BC gets a jump on the big one
The province’s need to be prepared is even more urgent. An earthquake has a domino effect on infrastructure and services. It can knock out power, and damage railway tracks and bridges. It disrupts essential services that hospitals and emergency personnel need to do their jobs. Although on average 3,000 quakes occur in BC each year, the province has not had its readiness tested by a major event recently. But it could happen at any time.
Emergency Management BC (EMBC) is the province's lead coordinating agency for all emergency management activities. British Columbia is currently working with its partners in the development and implementation of a comprehensive Earthquake Early Warning (EEW) system, which generates an alert to warn of the imminent arrival of damaging shaking. An EEW can provide several seconds of advance notice, and thus an opportunity to trigger immediate and even automatic actions that can save lives.
To take advantage of an EEW system, EMBC needed to better understand the actions that should happen during or right after a warning. They needed insight into how other jurisdictions manage, as well as how others’ best practices can be applied in BC’s unique environment.
EMBC turned to Mitacs’s Canadian Science Policy Fellowship to find expertise for the project. The fellowship provides access to highly qualified PhDs from across the country, and it enabled EMBC to build a catalogue of recommended earthquake early warning response actions.
Dr. Jyoti Upadhyaya brought the skills and academic expertise EMBC needed. She has a PhD in engineering from the University of Windsor and extensive experience in the design, development, and management of infrastructure projects. “Her knowledge, skill sets, and unique approach to problem-solving helped her quickly understand the very technical subject of earthquake early warning systems,” says Robert White, Seismic Specialist at EMBC.
Although located at the time in Ontario, Jyoti was open to new opportunities. “I knew about Mitacs,” she explains. “When I saw this fellowship with Emergency Management BC, I knew that my experience with infrastructure engineering and multidisciplinary research could help.” She began the project with a charter to define its values for the public and the government, a scientific approach to researching global best practices, and a focus on including participation from internal and external parties who could inform the recommendations.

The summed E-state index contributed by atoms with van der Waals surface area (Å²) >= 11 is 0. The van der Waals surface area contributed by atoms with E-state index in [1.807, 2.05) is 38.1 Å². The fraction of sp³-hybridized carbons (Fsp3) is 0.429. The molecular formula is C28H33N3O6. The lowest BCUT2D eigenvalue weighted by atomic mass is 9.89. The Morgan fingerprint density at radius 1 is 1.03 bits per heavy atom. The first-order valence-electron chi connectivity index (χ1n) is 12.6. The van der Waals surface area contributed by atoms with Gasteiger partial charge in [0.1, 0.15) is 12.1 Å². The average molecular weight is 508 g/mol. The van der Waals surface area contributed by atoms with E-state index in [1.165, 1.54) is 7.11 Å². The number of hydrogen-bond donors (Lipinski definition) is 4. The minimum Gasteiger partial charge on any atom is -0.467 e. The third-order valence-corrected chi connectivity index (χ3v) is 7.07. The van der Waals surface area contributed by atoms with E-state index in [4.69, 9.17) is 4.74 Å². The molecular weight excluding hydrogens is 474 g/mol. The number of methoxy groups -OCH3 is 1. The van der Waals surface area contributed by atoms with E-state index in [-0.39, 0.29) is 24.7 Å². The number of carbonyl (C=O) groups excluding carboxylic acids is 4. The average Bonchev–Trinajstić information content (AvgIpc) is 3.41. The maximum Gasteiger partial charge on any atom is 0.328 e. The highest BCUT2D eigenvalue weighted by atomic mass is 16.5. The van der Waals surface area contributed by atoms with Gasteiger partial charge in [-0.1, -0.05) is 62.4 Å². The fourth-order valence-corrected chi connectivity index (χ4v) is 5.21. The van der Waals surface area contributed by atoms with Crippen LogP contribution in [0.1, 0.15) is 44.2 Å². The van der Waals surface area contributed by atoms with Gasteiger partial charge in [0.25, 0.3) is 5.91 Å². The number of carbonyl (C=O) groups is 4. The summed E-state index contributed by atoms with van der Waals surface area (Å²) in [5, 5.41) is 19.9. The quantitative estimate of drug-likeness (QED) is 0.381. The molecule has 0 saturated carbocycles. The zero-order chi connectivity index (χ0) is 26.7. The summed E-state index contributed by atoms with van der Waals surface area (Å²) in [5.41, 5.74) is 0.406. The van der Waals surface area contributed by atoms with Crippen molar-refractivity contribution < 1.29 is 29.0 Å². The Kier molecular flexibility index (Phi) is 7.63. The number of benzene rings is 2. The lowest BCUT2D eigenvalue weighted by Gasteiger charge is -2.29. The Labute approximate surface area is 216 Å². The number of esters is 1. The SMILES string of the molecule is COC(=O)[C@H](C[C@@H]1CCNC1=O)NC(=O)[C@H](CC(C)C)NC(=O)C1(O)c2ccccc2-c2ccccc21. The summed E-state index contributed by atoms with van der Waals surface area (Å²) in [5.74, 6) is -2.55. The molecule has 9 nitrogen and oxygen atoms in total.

Input from around the world was central. Jyoti researched nine countries that have implemented, or are implementing, an EEW system and response actions. Through interviews and participation in working groups, she gained detailed knowledge about how others are trying to address devastating earthquakes. “In Japan, for instance,” she says. “Utilities can be automatically shut off.”
Through her research, Jyoti summarized over four dozen best practices that can be applied to help save lives in BC in the event of a major earthquake. Some involve automatic emergency response, such as opening fire station doors and shutting off gas lines. Some are human-assisted, such as doctors stopping a surgery. Others outline actions for individuals, such as what to do if you’re driving, or make recommendations for buildings, like elevators automatically stopping and opening doors.
Jyoti also defined and documented a methodology that can be used by EMBC on subsequent projects, and she combined best-practice analysis with expert recommendations for the environment and infrastructure specific to the West Coast. “BC has unique challenges such as a ferry system,” Jyoti explains. “We needed to come up with solutions ourselves for those areas.”
Ultimately, Jyoti’s project empowers BC through evidence-based policy. It gives EMBC a blueprint for action that they need as leaders in emergency management. “Jyoti’s efforts have enhanced EMBC’s projects and initiatives and will help EMBC contribute to a resilient province,” says Robert.
Jyoti reflects, “The fellowship was a rewarding experience. I learned about cutting-edge developments, government policy, communication aspects, and overall functioning of the EMBC and BC public service.”
Since the fellowship, Jyoti has been hired full-time into the public service, and EMBC is considering hosting more policy fellows to support their crucial role in the province. Although the catalogue has yet to be finalized, EMBC continues to explore ways it can advance and build upon Jyoti’s work.
The Canadian Science Policy Fellowship is made possible thanks to Professor Sarah Otto, Department of Zoology, University of British Columbia; the Government of Canada and the Government of British Columbia; the University of Ottawa’s Institute for Science, Society and Policy; the University of Victoria; and the Canadian Science Policy Fellowship Advisory Council.